Food & Drink

Fussy Eaters

If your child is waging a war on healthy foods, how can you get them to enjoy a balanced diet?

In a recent survey carried out by Nutritionist Resource, 1000 parents were asked to name the biggest challenge they faced when it came to providing their children with a healthy lunchbox. The winning challenge, with 43% of the vote, was fussy eaters.

If your children refuse to eat what you make for them, it can be tough to ensure they are getting enough essential nutrients. Luckily, fussy eating is something many children grow out of - but what can you do in the meantime?

Lindsey, mum of three, shares her experience.

“My youngest, Katie, was incredibly fussy as a child. I used to tell her to imagine her broccoli was delicious ice cream, but - perhaps unsurprisingly - this didn’t wash. I would get angry and tell her she couldn’t leave the table until after she finished her dinner. This lead Katie to expect tears and shouting at every meal time which I recognised was unhealthy.

I soon changed tact and got her involved with the preparation of dinner. To my surprise she found this immensely fun and was so proud of the end result that she couldn’t help but eat it. Mealtimes still aren’t perfect, but we’re getting there.”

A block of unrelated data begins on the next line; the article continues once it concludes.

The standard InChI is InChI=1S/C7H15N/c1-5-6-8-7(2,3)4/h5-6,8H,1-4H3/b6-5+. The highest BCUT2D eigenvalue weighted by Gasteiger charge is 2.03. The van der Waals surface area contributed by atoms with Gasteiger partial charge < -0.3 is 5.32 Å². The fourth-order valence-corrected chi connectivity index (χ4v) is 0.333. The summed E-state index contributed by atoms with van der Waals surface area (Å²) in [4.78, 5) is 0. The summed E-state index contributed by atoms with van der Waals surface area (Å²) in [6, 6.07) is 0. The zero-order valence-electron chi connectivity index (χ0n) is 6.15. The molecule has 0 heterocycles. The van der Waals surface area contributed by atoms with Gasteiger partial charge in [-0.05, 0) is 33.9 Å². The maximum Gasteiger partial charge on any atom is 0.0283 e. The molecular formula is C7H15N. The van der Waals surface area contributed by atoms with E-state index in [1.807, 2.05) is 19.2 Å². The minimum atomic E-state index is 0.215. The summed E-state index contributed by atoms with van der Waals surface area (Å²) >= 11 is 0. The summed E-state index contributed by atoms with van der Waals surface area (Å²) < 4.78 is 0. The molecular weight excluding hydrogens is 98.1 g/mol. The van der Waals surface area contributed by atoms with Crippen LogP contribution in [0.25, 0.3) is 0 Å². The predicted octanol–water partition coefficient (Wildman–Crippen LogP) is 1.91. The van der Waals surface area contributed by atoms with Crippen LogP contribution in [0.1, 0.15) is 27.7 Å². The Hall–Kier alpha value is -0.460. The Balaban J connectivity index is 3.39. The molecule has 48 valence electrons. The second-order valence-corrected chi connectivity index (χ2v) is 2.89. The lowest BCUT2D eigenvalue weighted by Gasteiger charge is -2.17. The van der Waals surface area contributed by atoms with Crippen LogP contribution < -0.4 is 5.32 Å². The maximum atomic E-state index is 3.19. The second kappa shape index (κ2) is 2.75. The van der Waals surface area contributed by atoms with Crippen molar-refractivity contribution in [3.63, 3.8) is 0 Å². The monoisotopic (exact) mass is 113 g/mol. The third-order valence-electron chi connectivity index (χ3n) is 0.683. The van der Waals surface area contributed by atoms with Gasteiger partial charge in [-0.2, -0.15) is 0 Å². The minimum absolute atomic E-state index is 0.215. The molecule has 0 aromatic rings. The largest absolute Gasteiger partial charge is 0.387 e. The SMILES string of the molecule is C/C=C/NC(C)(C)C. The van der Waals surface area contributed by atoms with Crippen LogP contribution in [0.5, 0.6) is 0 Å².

We spoke to Nutritionist Resource member Natasha Alonzi for her advice to parents like Lindsey.

Natasha says, “I would say to involve children in the choosing or making of food when assembling lunch boxes will make them more appealing and exciting. Ask them to pick and weigh the apples at the supermarket, or encourage them to grow cress that can be put on egg sandwiches, they could even cut up carrots or spiralise, that’s always fun, obviously with supervision.

Another tip I do with child clients is to pick a colour a day to eat each day of the week, so for example, red foods on a Monday, so tomato and mozzarella sandwich for lunch with a red apple or strawberries. Green foods on a Tuesday, spiralled courgette in a pesto sauce, kiwi and green Matcha muffin. You don't have to stick to the one colour but it can be encouraging for children to be involved and eating a rainbow.”


• Avoid making mealtimes stressful and resist the urge to punish your child for not eating.

• Try presenting food in a more fun, visually appealing way. Pinterest has lots of great ideas.

• Get them involved in the cooking/preparation process.

Nutritionist Resource is launching its Loveable Lunchboxes campaign just in time for back-to-school. Visit for expert advice from trained nutrition professionals, lunchbox ideas, posters, tips and more.

September 2016